He says Australia has accepted over 880,000 refugees in the past seven decades.
Through Refugee Week, the Refugee Council of Australia hopes to draw attention to the needs of refugees worldwide and recognise their contributions to Australia.
“People who have been refugees according to statistics from the Australian Bureau of Statistics are more likely to establish and run their small businesses employing other people than people from any other migration category or Australian-born people. In the long run, Australia benefits from those humanitarian acts.”
Some of those former refugees are now seen as valuable assets to the Australian economy.
One prominent example is Sir Frank Lowy, the founder of Westfield.
With close to a million refugees resettled in Australia over the last seventy years, the country is expecting to welcome around 18,000 more in the coming year.
“Many of those who come to the country as refugees are under the age of 25 and so it's a significantly younger population of refugee arrivals than we’re seeing in the general Australian population and so these people have decades of contribution to make to Australian society.”
Queensland-based Access Community Services provides a range of resettlement services to help bring refugees back on their feet.
Chief Executive Officer Gail Kerr says the organisation supports refugees who speak little English and have no former job experience to develop new skills in paid work placements.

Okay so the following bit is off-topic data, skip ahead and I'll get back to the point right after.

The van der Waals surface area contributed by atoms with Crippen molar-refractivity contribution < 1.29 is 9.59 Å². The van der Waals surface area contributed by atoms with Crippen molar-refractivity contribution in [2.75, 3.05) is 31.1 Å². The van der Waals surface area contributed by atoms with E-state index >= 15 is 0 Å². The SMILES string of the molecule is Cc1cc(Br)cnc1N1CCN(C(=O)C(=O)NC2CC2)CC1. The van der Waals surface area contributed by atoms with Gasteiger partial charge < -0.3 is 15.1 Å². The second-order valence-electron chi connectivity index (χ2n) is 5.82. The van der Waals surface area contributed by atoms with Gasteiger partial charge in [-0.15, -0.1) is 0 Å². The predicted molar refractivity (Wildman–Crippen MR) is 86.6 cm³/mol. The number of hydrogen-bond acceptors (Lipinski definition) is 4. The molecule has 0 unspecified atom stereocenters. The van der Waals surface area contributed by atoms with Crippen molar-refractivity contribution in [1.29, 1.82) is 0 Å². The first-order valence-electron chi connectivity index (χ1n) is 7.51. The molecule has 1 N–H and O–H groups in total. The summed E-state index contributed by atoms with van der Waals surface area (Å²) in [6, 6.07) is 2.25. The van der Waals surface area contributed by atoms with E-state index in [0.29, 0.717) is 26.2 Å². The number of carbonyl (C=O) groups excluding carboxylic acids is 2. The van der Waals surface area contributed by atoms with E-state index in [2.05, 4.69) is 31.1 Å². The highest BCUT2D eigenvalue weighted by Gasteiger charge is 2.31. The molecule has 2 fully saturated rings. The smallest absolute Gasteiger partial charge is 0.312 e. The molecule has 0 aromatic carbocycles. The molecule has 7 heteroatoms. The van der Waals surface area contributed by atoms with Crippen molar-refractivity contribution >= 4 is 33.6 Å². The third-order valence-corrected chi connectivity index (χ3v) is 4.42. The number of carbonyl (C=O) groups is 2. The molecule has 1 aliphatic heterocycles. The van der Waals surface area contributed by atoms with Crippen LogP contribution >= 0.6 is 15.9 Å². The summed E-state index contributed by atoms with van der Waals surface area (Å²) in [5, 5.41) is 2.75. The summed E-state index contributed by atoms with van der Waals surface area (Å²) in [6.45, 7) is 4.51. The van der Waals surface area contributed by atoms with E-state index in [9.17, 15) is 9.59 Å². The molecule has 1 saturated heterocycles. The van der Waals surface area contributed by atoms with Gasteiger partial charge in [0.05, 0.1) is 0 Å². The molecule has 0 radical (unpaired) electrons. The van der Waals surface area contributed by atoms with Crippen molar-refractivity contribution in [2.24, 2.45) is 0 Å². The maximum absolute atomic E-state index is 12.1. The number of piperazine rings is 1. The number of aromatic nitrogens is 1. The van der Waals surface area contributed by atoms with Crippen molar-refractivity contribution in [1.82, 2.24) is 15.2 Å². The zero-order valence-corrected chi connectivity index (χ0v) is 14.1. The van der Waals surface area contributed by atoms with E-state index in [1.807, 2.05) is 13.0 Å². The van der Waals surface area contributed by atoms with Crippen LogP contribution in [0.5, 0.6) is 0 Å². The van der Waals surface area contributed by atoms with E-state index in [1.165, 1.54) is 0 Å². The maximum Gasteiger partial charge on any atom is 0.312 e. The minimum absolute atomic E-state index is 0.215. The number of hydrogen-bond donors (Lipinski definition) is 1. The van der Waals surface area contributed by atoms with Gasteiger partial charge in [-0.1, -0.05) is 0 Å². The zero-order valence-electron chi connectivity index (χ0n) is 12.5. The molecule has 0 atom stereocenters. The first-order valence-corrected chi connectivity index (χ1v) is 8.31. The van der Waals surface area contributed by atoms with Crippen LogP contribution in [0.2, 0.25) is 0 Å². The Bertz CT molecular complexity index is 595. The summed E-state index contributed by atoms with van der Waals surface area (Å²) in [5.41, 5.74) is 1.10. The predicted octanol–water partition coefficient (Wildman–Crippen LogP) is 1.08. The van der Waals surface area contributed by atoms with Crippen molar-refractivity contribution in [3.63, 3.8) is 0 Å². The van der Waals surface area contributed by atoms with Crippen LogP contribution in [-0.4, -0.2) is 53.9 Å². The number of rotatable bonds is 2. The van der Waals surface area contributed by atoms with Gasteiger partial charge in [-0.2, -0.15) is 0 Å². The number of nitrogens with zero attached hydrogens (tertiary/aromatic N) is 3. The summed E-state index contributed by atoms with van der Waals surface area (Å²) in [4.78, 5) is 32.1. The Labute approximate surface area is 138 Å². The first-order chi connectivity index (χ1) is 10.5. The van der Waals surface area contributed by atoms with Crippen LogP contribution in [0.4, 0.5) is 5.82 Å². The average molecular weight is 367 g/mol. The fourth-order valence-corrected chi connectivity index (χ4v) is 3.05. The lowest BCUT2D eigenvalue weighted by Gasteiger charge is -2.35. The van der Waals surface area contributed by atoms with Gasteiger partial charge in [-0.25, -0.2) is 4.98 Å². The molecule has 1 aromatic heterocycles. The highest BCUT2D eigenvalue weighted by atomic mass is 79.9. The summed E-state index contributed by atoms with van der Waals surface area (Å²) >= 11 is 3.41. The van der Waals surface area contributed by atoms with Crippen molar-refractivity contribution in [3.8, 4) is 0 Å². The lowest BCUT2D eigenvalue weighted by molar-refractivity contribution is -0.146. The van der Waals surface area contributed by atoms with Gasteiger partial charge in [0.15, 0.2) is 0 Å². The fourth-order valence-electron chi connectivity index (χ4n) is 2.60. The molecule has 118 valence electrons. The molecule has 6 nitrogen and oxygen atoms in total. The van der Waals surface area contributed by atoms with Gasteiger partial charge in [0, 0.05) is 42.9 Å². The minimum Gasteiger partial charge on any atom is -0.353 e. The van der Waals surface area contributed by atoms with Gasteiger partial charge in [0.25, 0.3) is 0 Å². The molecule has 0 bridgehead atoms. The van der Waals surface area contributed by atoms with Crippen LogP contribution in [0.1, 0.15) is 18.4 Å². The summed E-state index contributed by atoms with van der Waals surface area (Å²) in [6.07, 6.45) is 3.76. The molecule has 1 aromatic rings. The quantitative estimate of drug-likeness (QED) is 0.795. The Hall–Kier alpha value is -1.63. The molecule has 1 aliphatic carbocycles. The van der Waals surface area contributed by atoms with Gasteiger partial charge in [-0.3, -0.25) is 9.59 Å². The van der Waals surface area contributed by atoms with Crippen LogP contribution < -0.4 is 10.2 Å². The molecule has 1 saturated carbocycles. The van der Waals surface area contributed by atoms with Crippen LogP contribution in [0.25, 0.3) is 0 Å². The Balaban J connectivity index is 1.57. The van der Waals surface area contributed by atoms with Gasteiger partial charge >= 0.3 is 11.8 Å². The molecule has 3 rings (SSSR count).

Gail Kerr explains how Spice Exchange, a social enterprise established by Access Community Services, is turning every-day skills into job opportunities.
“So, we’ve worked with a group of women to develop 5 key spices and then we’ve helped those women develop a business model using those spices but it’s also taking women then through the process of how you might start your own business or working in a food environment, what’s the health and safety issues and then helping them find the career and employment pathway that is associated with the food industry or generally just building their confidence to go for jobs out in the market place.”
Many of the refugees are women who were forced to leave home under extremely dangerous circumstances.
“The situations that they’ve come from where they’ve often seen husbands killed in front of them, had to flee refugee camps with no notice, gather children together and run for their lives.”
Harmony on Carmody Café is another social enterprise founded by Access Community Services.
“This is a social purpose café and we run it as a business but the people that come through and train are those people that are looking for a job and we use that as a realistic training environment - teaching them the skills of working in a café, making coffees, customer service, and again it’s all about developing language skills and real pathways about what the world of work looks like and how do you go for those jobs once you have got those skills in place.”
It’s been two and a half years since Pemba arrived in Logan.
She went into Year 11 hardly speaking any English, but through sheer willpower, she quickly excelled in her classes.
She’s since graduated from high school and is now training to become a model.
Pemba says she is lucky to have had a chance to work at Harmony on Carmody and save towards her university degree.
“It’s helped me build my confidence. It’s helped me know how to talk to people, you know, know people more, and it’s also helped me save like…I’m not half way but almost there saving up for my uni.”
This Refugee Week, hundreds of events will be held across Australia in support of refugees around the world.
It's a chance for refugees to feel welcome and accepted in the country they now call home, says Pemba.
“Refugee week is really important because it gives them an opportunity to feel loved, to be given the support. Most of them have been traumatised throughout their whole entire lives. And they’re going through hell and all they need maybe is just someone to tell them something good.”